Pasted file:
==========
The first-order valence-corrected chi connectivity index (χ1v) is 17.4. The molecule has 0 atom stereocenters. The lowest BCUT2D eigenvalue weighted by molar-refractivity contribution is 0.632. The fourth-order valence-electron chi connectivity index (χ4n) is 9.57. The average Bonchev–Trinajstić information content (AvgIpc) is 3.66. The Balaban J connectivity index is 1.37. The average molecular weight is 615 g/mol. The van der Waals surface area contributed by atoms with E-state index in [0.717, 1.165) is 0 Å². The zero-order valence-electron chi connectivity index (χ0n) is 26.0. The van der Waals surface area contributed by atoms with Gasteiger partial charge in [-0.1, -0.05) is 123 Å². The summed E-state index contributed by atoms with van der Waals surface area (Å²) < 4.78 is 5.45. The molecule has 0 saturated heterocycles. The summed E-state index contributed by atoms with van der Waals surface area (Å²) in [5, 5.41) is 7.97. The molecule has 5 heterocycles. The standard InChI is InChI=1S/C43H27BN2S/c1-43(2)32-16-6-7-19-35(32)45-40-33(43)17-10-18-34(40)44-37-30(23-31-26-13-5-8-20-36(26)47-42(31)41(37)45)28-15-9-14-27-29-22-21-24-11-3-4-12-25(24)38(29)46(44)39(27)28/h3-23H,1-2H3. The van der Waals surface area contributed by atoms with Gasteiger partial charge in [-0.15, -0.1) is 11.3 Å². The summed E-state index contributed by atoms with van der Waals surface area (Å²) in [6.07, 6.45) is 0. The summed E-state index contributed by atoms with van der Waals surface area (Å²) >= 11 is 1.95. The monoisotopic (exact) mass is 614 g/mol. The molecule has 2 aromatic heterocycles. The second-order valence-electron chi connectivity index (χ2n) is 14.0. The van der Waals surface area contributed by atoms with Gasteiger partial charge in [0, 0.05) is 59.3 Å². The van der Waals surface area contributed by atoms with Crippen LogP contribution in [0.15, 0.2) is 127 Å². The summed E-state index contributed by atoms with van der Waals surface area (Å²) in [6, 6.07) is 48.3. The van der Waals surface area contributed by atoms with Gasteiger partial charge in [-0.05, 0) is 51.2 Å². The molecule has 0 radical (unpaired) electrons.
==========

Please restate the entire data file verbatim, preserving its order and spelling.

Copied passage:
The first-order valence-corrected chi connectivity index (χ1v) is 17.4. The molecule has 0 atom stereocenters. The lowest BCUT2D eigenvalue weighted by molar-refractivity contribution is 0.632. The fourth-order valence-electron chi connectivity index (χ4n) is 9.57. The average Bonchev–Trinajstić information content (AvgIpc) is 3.66. The Balaban J connectivity index is 1.37. The average molecular weight is 615 g/mol. The van der Waals surface area contributed by atoms with E-state index in [0.717, 1.165) is 0 Å². The zero-order valence-electron chi connectivity index (χ0n) is 26.0. The van der Waals surface area contributed by atoms with Gasteiger partial charge in [-0.1, -0.05) is 123 Å². The summed E-state index contributed by atoms with van der Waals surface area (Å²) < 4.78 is 5.45. The molecule has 0 saturated heterocycles. The summed E-state index contributed by atoms with van der Waals surface area (Å²) in [5, 5.41) is 7.97. The molecule has 5 heterocycles. The standard InChI is InChI=1S/C43H27BN2S/c1-43(2)32-16-6-7-19-35(32)45-40-33(43)17-10-18-34(40)44-37-30(23-31-26-13-5-8-20-36(26)47-42(31)41(37)45)28-15-9-14-27-29-22-21-24-11-3-4-12-25(24)38(29)46(44)39(27)28/h3-23H,1-2H3. The van der Waals surface area contributed by atoms with Gasteiger partial charge in [-0.15, -0.1) is 11.3 Å². The summed E-state index contributed by atoms with van der Waals surface area (Å²) in [6.07, 6.45) is 0. The summed E-state index contributed by atoms with van der Waals surface area (Å²) >= 11 is 1.95. The monoisotopic (exact) mass is 614 g/mol. The molecule has 2 aromatic heterocycles. The second-order valence-electron chi connectivity index (χ2n) is 14.0. The van der Waals surface area contributed by atoms with Gasteiger partial charge in [0, 0.05) is 59.3 Å². The van der Waals surface area contributed by atoms with Crippen LogP contribution in [0.15, 0.2) is 127 Å². The summed E-state index contributed by atoms with van der Waals surface area (Å²) in [6, 6.07) is 48.3. The van der Waals surface area contributed by atoms with Gasteiger partial charge in [-0.05, 0) is 51.2 Å². The molecule has 0 radical (unpaired) electrons.